Published on March 29th, 2023, on the Vancouver Sun (Full Article)
An organizer says inclusion was a problem for event as many people invited opted not to get involved.
A forum heard starkly different visions for the future of the Downtown Eastside Tuesday night: one pushed for more market housing in the historical neighbourhood, while another said the focus on keeping land prices low has meant thousands of much-needed social housing units could be affordably built.
But the debate, sponsored by Urbanarium — a charity focused on urban design issues in Metro Vancouver, also drew protesters who opposed the inclusion of the Portland Hotel Society as a representative of Downtown Eastside residents.
The society has been the focus of criticism from residents over conditions at the society’s flagship Portland Hotel, including a months-long elevator outage at the nine-storey building. Some residents, many of whom have mobility problems, were trapped in their apartments for months. Residents have been asking to meet with PHS management to discuss compensation for the outage and guarantees around living conditions.
The Urbanarium’s “Rethink the DTES Plan” debate pitted teams of two against each other to answer the question: “Is it time to rethink the DTES plan to allow for a greater mix of self-supporting uses, residents and businesses? Or, does the DTES plan effectively protect a vulnerable population and preserve/work toward a cohesive neighbourhood?”
A pre-debate poll suggested that 85 per cent of attendees thought the Downtown Eastside Plan needed to be rethought. After the debate, that number dropped to 45 per cent — a city debate record, according to Amy Nugent, executive director of Urbanarium.
Michael Geller, a planner and real estate consultant, said the neighbourhood needed to focus on diverse developments similar to what was done at the old Woodward’s site. Geller worked on the Woodward’s development on behalf of SFU and on a co-op housing development on False Creek.
“I’ve worked on a number of major projects in Vancouver, where the city requires a mix of housing,” Geller said. “I am here tonight to try and convince people that indeed we should be building condos at Main and Hastings.”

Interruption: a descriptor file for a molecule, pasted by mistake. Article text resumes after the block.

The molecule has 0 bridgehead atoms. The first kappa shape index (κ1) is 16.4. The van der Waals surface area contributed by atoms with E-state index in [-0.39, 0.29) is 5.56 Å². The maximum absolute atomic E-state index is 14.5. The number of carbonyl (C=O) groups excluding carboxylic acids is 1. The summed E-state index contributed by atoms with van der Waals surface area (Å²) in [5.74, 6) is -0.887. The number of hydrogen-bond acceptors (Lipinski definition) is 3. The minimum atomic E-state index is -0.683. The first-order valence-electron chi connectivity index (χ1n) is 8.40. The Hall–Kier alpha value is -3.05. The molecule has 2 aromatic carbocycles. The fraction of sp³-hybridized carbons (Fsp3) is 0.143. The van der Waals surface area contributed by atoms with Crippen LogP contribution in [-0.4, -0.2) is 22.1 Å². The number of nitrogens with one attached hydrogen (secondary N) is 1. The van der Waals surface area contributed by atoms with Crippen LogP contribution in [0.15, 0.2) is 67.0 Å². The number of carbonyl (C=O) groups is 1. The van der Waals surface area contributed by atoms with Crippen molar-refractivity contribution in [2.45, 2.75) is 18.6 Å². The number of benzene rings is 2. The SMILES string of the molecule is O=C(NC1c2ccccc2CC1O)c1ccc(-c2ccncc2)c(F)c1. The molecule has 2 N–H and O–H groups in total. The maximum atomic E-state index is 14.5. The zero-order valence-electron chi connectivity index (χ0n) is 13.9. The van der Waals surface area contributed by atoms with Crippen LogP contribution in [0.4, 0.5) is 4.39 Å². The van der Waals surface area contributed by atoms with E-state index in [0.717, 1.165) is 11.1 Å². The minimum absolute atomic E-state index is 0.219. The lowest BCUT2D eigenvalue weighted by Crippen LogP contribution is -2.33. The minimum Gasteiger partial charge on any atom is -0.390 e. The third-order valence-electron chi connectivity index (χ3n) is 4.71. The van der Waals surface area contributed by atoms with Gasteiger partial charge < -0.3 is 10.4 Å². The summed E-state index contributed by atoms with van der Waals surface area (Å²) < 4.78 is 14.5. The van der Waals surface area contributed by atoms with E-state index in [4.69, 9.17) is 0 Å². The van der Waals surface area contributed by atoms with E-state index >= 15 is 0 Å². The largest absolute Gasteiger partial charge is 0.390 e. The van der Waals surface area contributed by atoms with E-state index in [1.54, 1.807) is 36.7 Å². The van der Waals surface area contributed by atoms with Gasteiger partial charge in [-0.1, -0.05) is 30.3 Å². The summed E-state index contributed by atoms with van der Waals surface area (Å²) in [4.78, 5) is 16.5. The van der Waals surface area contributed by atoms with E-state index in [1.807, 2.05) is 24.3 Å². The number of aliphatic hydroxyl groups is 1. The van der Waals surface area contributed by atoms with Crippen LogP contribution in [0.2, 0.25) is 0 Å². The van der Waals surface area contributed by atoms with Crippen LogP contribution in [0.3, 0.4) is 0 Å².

Tanya Fader, the director of housing at PHS, argued that the combination of COVID-19 and the toxic drug crisis, along with the increase in extreme weather only made the need to move forward with the plan “more urgent than ever.”
“The major issue with the Downtown Eastside plan is that it hasn’t been fully implemented. So we have yet to see the ultimate results,” Fader said.
Jennifer Burciaga, who was invited to speak as part of a DTES residents group, agreed that the plan hadn’t had enough time and lacked some of the resources it needed to succeed.
“They said it’s a 30-year plan, but it hasn’t even been 10 years working on it,” she said.
Burciaga also expressed concern that residents were being “othered” in the discussion, calling out speakers for referring to people as “low-income” or “them.”
“It was ‘them, us, them, us,’” Burciaga said of the presenters. “That was very frustrating.”
Online, critics excoriated the event for the panel’s lack of diversity.
About 10 per cent of Downtown Eastside residents identify as Indigenous and another 39 per cent as members of a racialized group, according to the city’s latest DTES plan update. That diversity was not seen onstage, although “interveners,” who were invited to provide context to the discussion, added diversity.
Frances Bula, who moderated the event, acknowledged the difficulties organizers faced in recruiting speakers, saying that many potential speakers turned down the opportunity to speak because the subject was “too fraught.”
“There’s a lot of questions that have come in,” Bula said, acknowledging concerns from people submitting questions online. “They’re kind of broken into 80 per cent housing questions and 20 per cent ‘Why are you white people talking about this?’”